mother whose work was favored by film stars. "Maybe something
about how it lacks pretence and formality yet is comfortable
Stuart is preoccupied with the idea that if you were to visit
the home of one of her other celebrity clients--actor Jason
Alexander, director Gary Ross, production executive John
Goldwyn--you wouldn't detect a designer's hand. "I want people
to walk in and think that everything has always been there,
that it feels natural," she says.
At the Buckingham's', this means a highly dedicated
eclecticism: fur-topped antler stools for watching TV in the
family room; the master bedroom's 1930s leather-and-nickel
chaise that, local lore has it, formerly belonged to Brad
Pitt; Mexican dining chairs covered in cracked red leather
around a table in the sunlight-filled kitchen; and a
seashell-encrusted armoire in Leelee's room, just one of the
many eccentric pieces Stuart and Kristen bid on successfully
at the 2001 Christie's auction of the estate of Tony Duquette,
the late L.A. decorating legend.
The vintage effect comes across so well, in fact, that it's
not always easy to discern what's genuinely old and what's a
custom-made Stuart/Buckingham knockoff. "If we couldn't locate
it, then Madeline and I would research it and have it made,"
says Kristen, who found herself for the first time sketching
things like drawer pulls, light fixtures and patterns for the
tobacco-tinted terra-cotta floor tiles that vary slightly from
room to room. "Once Kevin Clark gave us the original drawings,
I just thought, I want to change this and this and this," she
says. "The chance to draw something and have it built--that's
amazing, really amazing. I thought, Wow, this is going to live
on for years."
While Kristen has overseen the finishing touches, Lindsey's
been on the road for much of the past twelve months,
criss-crossing the United States, Europe and Australia with
Fleetwood Mac on their "Say You Will" tour. But when he's home
and walks out into the backyard, with its 280-degree view and
its new swimming pool, he starts to imagine a future filled
with...pool parties. "Kristen and I have always joked, 'If we
build it, they will come,'" he says, gazing at the palm trees
rustling overhead. "People who've been friends of mine for a
long time need a place to come to reflect on the last
twenty-five years of their lives. They seem to like being up
here--it's so welcoming."
It's also exactly what he'd envisioned while encamped at the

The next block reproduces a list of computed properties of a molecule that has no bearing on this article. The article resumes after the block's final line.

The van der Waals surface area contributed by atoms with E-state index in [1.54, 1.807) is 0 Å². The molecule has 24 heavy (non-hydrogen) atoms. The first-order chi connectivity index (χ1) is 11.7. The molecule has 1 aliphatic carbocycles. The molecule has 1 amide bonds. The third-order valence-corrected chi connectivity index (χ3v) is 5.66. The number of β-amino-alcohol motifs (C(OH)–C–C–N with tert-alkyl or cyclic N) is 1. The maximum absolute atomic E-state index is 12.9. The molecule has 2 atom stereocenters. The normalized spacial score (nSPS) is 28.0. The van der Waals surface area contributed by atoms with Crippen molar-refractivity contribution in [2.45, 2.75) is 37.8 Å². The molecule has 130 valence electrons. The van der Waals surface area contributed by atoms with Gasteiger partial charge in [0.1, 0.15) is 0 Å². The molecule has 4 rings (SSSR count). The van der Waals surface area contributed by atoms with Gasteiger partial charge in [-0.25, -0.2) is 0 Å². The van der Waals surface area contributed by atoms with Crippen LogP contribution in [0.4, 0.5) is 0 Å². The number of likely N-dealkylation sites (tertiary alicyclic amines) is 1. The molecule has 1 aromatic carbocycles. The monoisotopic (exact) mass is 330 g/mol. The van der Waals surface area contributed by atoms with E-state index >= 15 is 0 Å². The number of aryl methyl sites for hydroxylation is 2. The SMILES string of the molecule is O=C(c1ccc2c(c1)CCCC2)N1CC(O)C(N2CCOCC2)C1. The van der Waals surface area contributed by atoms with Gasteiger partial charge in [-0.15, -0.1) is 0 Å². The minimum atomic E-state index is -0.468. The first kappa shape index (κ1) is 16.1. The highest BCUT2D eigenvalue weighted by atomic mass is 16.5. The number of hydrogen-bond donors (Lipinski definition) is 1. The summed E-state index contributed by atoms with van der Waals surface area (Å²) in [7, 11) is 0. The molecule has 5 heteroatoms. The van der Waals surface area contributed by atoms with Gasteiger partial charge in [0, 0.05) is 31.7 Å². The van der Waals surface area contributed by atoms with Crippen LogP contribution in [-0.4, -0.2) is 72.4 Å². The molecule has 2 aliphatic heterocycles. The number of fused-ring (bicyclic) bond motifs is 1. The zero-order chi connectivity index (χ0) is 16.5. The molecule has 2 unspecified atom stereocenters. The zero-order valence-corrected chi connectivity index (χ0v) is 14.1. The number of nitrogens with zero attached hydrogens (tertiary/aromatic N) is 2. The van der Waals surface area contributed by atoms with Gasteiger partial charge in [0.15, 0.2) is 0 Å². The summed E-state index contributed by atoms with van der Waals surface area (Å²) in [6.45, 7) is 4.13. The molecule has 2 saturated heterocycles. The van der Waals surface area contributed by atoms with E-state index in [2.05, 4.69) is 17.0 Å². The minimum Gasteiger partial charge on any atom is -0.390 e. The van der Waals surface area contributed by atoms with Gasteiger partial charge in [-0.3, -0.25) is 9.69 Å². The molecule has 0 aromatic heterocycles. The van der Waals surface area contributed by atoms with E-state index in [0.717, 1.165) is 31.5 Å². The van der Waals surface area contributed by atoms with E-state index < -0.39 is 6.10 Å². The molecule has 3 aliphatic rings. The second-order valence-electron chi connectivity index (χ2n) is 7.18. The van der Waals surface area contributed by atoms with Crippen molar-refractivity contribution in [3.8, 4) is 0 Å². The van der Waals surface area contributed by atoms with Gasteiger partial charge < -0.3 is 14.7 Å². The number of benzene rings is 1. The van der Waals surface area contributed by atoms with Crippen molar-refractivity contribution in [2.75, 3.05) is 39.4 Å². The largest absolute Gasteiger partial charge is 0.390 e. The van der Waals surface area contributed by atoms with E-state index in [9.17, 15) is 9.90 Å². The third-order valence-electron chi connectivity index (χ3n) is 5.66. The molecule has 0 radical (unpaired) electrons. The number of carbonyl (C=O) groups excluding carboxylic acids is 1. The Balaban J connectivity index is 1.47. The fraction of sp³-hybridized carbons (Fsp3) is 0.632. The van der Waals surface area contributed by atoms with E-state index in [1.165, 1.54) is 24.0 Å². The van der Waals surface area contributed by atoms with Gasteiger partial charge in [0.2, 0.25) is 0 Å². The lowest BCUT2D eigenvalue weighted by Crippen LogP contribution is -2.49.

Four Seasons: a family place that has helped him put the past
into proper perspective. Adjacent to the house, just beyond
the gurgling French limestone fountain that Will and Leelee
like to zoom around in their toy cars, is Lindsey's new
recording studio, filled with maracas, tambourines, bells, a
mixing console and twenty-five guitars, where he can hole up
to work and sleep. The studio is constructed of old, pitted
bricks Kristen found on the Internet and imported from Ohio;
so the architectural historian who appeared on the premises
one day not long ago can be forgiven for expressing alarm.
"He's putting out a book on old homes in the area, and he
thought he'd missed us," says Kristen, laughing. "We simply
could not convince him that this was new. I consider it one of
our biggest successes."
Accompanying pictures and descriptions --
Pictures on pages 176 & 177: "It was great--like making an
album," says Lindsey Buckingham of the time he and wife
Kristen (together in her study) put into building their
Spanish-style residence, a project they undertook with
decorator Madeline Stuart. In the entry hall (opposite), Will
and Leelee share a story.
pages 178 & 179: The house, designed by Kevin Clark, was
styled after the 1920s work of L.A. architect Wallace Neff.
Opposite top: High-backed chairs and curtain pelmets faced in
velvet echo the soft curves of a barrel-vaulted ceiling in the
dining room. Bottom, left to right: A Victorian painting tops
an Anglo-Indian cabinet in the family room; Lindsey in his
recording studio, a separate building with its own bedroom and
pages 180 & 181: Modern prints and vintage photographs command
space over a Louis XVI demi-lune table in one corner of the
living room. Casual though the living room is, the Buckinghams
still prefer hanging out in the kitchen (opposite), whose
windows face the kids' play area.
pages 182 & 183: A new old house: that's what the Buckinghams
wanted and succeeded in creating, down to the tiniest detail.
In the living room (opposite), seating designed by Madeline
Stuart complements a Chinese root table from J. F. Chen, a
19th-century Spanish tole-and-crystal chandelier and
parchment-topped nesting tables. Decorative painting on the
ceiling was done by Jean Horihata.